On March 6, 2014, the U.S. Department of Health and Human Services, Office for Civil Rights (“OCR”) reached a $215,000 settlement with Skagit County in northwest Washington state for violations of the HIPAA Privacy, Security and Breach Notification Rules, according to terms of the Resolution Agreement.  This represents the first OCR settlement with a county government for HIPAA non-compliance. For two weeks in September 2011, the electronic protected health information (“ePHI”) for 1,581 individuals was exposed after the ePHI had been inadvertently moved to a publicly accessible web server maintained by Skagit County.  The accessible files included protected health information about the testing and treatment of infectious diseases.

The OCR investigation revealed that Skagit County failed to provide notification to individuals as required by the Breach Notification Rule and that the county failed to implement sufficient policies and procedures to prevent, detect, contain, and correct security violations. Further, Skagit County failed to provide necessary and appropriate security awareness and training for its workforce members.  As part of the settlement, the county has agreed to enter into a Corrective Action Plan to address deficiencies in various HIPAA compliance areas, including written policies and procedures, documentation requirements, training, and other measures.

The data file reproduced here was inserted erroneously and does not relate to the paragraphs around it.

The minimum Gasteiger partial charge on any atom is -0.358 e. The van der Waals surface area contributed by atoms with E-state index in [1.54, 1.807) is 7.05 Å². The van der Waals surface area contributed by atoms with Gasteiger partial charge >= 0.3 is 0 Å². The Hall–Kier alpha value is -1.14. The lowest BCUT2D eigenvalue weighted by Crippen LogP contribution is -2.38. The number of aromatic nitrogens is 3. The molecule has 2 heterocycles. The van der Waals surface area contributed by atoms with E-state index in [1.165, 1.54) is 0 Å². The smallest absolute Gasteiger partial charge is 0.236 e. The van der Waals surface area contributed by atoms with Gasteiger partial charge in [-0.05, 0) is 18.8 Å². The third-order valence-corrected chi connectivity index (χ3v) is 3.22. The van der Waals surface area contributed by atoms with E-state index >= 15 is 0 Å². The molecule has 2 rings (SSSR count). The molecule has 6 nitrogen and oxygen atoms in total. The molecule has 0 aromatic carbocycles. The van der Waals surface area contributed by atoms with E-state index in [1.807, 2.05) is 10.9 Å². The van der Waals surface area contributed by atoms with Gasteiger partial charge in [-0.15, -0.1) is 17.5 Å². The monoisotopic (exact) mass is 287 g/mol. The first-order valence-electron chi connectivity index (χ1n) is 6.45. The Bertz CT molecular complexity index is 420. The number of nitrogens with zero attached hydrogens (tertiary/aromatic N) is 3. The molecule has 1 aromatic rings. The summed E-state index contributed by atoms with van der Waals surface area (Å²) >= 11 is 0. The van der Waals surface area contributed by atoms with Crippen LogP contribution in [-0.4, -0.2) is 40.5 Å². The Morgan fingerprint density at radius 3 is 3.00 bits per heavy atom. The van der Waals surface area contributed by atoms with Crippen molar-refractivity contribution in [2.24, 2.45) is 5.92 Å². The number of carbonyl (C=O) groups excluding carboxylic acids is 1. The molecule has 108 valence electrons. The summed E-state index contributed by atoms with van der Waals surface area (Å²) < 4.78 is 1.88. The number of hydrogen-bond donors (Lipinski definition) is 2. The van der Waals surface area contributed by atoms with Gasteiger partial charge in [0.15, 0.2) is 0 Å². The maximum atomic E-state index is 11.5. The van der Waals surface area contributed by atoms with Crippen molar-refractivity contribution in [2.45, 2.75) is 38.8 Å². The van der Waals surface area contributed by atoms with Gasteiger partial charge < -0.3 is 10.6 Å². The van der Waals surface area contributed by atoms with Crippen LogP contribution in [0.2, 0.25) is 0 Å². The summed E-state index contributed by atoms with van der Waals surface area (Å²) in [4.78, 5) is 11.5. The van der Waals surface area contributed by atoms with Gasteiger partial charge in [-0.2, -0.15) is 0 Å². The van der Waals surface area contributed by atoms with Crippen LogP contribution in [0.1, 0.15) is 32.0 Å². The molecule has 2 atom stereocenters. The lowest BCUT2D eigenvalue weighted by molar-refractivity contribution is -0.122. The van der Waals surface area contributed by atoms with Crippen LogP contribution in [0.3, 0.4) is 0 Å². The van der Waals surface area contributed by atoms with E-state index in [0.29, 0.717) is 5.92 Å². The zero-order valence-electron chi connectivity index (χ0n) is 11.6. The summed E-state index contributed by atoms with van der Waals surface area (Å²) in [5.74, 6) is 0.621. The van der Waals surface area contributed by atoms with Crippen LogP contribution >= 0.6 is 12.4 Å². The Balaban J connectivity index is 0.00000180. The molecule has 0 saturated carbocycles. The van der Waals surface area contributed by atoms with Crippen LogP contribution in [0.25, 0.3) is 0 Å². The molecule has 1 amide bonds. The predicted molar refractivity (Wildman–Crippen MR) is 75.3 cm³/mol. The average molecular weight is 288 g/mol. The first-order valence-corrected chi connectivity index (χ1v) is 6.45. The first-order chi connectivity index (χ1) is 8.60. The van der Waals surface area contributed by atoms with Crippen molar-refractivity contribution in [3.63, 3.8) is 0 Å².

This settlement highlights the importance for all covered entities and business associates, whether in the government or private sector, to implement policies and procedures to safeguard ePHI and, in case of a breach, to respond promptly and effectively. For more information about this OCR settlement or for assistance with HIPAA compliance, please contact Jefferson Lin or David Schoolcraft.